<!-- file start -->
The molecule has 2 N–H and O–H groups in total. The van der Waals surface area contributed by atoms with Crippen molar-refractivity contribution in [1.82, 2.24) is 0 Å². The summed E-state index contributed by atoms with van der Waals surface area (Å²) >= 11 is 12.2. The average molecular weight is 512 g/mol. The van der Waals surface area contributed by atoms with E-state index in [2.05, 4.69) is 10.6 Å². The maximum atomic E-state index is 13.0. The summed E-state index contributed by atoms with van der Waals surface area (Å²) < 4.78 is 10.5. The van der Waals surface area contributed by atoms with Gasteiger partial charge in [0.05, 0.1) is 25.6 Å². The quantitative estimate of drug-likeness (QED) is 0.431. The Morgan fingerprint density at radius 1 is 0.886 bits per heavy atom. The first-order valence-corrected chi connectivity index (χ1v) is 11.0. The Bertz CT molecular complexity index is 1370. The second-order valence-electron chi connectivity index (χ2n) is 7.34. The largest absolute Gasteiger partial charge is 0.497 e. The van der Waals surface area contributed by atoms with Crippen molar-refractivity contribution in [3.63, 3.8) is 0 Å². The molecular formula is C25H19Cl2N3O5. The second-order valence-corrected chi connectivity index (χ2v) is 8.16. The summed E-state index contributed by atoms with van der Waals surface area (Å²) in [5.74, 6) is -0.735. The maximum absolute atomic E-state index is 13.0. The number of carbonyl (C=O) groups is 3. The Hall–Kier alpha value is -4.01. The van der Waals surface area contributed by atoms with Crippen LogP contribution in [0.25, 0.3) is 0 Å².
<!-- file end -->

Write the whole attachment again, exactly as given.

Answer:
The molecule has 2 N–H and O–H groups in total. The van der Waals surface area contributed by atoms with Crippen molar-refractivity contribution in [1.82, 2.24) is 0 Å². The summed E-state index contributed by atoms with van der Waals surface area (Å²) >= 11 is 12.2. The average molecular weight is 512 g/mol. The van der Waals surface area contributed by atoms with E-state index in [2.05, 4.69) is 10.6 Å². The maximum atomic E-state index is 13.0. The summed E-state index contributed by atoms with van der Waals surface area (Å²) < 4.78 is 10.5. The van der Waals surface area contributed by atoms with Gasteiger partial charge in [0.05, 0.1) is 25.6 Å². The quantitative estimate of drug-likeness (QED) is 0.431. The Morgan fingerprint density at radius 1 is 0.886 bits per heavy atom. The first-order valence-corrected chi connectivity index (χ1v) is 11.0. The Bertz CT molecular complexity index is 1370. The second-order valence-electron chi connectivity index (χ2n) is 7.34. The largest absolute Gasteiger partial charge is 0.497 e. The van der Waals surface area contributed by atoms with Crippen molar-refractivity contribution in [3.63, 3.8) is 0 Å². The molecular formula is C25H19Cl2N3O5. The second-order valence-corrected chi connectivity index (χ2v) is 8.16. The summed E-state index contributed by atoms with van der Waals surface area (Å²) in [5.74, 6) is -0.735. The maximum absolute atomic E-state index is 13.0. The number of carbonyl (C=O) groups is 3. The Hall–Kier alpha value is -4.01. The van der Waals surface area contributed by atoms with Crippen LogP contribution in [0.25, 0.3) is 0 Å².